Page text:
Education was better 27 years agoRegards Bob
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Follow Up By: Fisherboy - Wednesday, Feb 18, 2004 at 17:31

Wednesday, Feb 18, 2004 at 17:31
True, Bob & Lex,anything prior to 27 years, and who is better to educate the uneducated. When I see what has happened in Melbourne recently, shows education is a little wierd down there. I'd be takin off with me kids too. I am surprised to see Geoff has a Karen and Andrew has a Jen. I can see Melbournes population declining in the future.
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Follow Up By: GOB & denny vic member - Wednesday, Feb 18, 2004 at 19:09

Wednesday, Feb 18, 2004 at 19:09
goodday andrew & jen sorry to have missed you last sunday anyway one lot of people we struck while travelling had the kids (older 2 0 doing maths every night they had a map and had to calculate next days travel and fuel usage killed 2 birds with 1 stone
btw was it you and jen putting vhs tapes onto dvd

steve
imagine a 03 gu 4.2tdin the picture
as i am having trouble sizing the picture
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Follow Up By: Member - Andrew & Jen (Melb) - Wednesday, Feb 18, 2004 at 20:47

Wednesday, Feb 18, 2004 at 20:47
Steve - There's lots of Geoff's and Jen's and stuff happening around here. Just for your info, Geoff and Karen are different to Geoff and Jen; Andrew and Jen are different to Geoff and Jen. The two Geoff's are not in love and the two Jen's have a jen-uine friendship. Andrew and Karen have no aliases thank your lucky stars.
It was Geoff and Jen that were doing the vhs onto DVD I think - must be busy coz I haven't heard from them for a while!!
Andrew 2001 Landcruiser 100S Turbo Diesel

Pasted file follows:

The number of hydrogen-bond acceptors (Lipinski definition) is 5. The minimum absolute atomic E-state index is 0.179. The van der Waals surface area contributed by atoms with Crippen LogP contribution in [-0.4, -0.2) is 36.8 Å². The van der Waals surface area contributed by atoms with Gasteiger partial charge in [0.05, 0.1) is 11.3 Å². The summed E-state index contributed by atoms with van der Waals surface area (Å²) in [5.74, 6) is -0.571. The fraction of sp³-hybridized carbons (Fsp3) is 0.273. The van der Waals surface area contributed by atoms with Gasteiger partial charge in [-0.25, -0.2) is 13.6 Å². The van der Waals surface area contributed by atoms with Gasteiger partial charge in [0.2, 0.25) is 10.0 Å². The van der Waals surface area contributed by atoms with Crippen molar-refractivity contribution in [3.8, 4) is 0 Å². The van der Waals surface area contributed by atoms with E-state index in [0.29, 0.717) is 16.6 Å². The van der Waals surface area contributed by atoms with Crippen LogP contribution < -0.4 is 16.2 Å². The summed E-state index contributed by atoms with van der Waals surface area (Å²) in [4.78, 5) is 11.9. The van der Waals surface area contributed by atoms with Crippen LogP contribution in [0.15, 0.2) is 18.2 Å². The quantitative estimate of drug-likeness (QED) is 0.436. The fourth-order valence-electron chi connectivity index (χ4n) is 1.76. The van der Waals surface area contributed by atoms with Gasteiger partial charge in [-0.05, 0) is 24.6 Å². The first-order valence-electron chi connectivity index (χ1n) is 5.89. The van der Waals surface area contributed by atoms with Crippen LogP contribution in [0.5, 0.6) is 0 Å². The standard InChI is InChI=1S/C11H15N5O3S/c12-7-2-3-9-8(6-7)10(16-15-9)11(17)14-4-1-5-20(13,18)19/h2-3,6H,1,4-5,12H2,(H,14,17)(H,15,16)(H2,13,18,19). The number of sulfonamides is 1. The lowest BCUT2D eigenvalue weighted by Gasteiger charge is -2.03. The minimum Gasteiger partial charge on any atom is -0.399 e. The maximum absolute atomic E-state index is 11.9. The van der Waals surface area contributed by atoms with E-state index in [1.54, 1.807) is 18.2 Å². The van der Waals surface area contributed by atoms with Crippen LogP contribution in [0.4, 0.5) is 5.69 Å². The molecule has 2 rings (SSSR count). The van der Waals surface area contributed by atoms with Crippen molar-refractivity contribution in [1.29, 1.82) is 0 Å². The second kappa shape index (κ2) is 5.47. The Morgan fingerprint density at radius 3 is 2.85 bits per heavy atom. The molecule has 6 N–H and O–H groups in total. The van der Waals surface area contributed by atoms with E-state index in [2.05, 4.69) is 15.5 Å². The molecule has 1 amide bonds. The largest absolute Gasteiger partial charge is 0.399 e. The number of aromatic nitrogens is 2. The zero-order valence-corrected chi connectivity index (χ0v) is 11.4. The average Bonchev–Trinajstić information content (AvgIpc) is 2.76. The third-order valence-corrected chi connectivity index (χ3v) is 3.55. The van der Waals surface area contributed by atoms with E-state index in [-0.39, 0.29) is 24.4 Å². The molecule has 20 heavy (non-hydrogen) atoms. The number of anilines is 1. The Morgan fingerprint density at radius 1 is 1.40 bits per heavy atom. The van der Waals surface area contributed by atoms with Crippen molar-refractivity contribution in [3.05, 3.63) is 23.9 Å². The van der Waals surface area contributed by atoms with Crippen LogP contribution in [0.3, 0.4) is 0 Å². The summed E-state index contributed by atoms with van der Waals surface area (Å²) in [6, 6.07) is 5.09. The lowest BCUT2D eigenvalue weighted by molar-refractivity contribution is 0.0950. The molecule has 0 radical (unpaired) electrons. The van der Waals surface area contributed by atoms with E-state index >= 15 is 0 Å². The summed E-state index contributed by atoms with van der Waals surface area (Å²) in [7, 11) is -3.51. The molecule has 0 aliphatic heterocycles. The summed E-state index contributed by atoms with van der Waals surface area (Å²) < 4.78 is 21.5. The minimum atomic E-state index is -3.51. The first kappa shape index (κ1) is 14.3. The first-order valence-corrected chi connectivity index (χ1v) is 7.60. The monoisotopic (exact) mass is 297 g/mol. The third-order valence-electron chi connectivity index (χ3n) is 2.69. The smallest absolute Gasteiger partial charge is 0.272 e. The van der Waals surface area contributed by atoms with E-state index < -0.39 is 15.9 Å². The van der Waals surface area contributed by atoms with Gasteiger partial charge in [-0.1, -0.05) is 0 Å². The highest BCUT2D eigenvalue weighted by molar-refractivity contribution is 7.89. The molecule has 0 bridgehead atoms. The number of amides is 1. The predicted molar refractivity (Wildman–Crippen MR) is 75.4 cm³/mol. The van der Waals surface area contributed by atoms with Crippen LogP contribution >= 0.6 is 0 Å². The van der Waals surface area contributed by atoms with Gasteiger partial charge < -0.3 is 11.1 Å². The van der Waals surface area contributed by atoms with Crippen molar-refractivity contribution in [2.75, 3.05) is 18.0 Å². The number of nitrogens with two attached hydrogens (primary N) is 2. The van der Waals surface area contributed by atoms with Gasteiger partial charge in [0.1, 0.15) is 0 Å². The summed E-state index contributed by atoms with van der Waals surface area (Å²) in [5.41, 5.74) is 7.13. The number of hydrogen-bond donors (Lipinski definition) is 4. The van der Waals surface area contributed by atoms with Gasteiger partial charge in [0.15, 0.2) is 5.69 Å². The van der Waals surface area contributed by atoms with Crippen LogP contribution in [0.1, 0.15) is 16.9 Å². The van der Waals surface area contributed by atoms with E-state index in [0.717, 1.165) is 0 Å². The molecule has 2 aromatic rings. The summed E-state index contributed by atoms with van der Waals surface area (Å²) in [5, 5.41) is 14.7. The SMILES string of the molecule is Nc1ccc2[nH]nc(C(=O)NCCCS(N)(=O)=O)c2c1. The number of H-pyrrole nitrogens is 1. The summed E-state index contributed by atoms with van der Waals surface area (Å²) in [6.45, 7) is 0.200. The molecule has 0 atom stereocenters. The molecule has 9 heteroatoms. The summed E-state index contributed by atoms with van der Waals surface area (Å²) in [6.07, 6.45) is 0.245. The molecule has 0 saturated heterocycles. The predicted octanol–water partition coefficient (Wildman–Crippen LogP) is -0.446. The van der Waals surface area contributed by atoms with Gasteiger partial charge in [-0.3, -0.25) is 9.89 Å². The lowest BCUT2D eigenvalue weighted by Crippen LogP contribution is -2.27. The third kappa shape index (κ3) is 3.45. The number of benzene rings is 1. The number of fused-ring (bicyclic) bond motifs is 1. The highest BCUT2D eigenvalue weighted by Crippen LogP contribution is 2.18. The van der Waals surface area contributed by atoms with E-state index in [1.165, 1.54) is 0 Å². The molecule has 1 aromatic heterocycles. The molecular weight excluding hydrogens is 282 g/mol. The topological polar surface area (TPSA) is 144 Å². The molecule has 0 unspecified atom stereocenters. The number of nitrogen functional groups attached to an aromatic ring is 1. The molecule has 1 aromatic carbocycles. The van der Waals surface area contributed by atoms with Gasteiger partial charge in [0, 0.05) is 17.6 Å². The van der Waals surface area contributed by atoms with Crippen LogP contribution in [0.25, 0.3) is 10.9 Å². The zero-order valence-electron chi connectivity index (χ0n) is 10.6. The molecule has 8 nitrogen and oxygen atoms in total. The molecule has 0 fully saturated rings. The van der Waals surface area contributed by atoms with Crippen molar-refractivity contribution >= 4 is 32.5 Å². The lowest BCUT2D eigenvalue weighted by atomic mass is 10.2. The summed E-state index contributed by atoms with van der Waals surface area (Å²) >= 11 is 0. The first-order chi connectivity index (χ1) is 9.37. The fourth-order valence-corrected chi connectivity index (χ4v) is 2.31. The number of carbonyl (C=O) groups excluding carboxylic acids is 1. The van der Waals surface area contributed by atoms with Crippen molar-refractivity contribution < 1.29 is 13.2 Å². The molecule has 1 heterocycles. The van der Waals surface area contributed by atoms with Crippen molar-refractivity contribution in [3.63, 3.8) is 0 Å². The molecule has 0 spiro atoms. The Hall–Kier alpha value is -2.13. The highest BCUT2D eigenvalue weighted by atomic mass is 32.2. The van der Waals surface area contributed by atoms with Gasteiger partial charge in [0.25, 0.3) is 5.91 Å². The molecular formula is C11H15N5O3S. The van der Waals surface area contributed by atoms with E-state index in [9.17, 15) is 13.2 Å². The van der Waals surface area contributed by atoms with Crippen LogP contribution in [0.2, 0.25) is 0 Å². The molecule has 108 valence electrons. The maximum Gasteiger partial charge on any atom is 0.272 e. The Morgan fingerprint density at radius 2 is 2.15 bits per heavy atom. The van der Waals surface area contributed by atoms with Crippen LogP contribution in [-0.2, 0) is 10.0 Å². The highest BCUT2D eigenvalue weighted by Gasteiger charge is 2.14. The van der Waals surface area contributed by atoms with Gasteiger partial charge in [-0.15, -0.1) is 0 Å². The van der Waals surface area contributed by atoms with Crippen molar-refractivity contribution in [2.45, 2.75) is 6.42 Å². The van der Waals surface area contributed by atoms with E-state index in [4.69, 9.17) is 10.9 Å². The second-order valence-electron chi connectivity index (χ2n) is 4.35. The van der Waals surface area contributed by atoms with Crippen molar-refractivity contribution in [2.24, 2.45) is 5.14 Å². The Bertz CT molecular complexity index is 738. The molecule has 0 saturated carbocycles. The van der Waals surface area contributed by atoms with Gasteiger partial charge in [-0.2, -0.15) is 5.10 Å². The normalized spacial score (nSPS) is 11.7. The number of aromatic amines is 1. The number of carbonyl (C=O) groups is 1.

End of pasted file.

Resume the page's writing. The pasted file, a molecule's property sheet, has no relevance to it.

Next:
"We do not stop playing because we grow old; we grow old because we stop playing"
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Follow Up By: Member - Andrew & Jen (Melb) - Wednesday, Feb 18, 2004 at 21:53

Wednesday, Feb 18, 2004 at 21:53
I think Fisherboy is alluding to the mass gay marriage thing that happened here recently. I am not sure if there is a link to our education system though. My understanding was that the incidence of homosexuality is fairly constant through different cultures.....now how have we got onto this!!!!
Andrew and Jon2001 Landcruiser 100S Turbo Diesel
"We do not stop playing because we grow old; we grow old because we stop playing"
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Follow Up By: Member - Geoff & Jen - Wednesday, Feb 18, 2004 at 21:53

Wednesday, Feb 18, 2004 at 21:53
Here we are, no that far away. Busy being Grandies and Parents and a Son and Daughter has brought our life into a rut. With a new grandbaby and a dad passing away, and kids saying quick come! So there you go . Great to catch up again JenLooking forward to the cruise and snooze years.........Retirement
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Reply By: terryo - Wednesday, Feb 18, 2004 at 19:34

Wednesday, Feb 18, 2004 at 19:34
A teacher friend of ours said don't let school get in the way of a good education when we were taking our kids out of school.
Got some work off the teachers before we left and fitted it in when we could.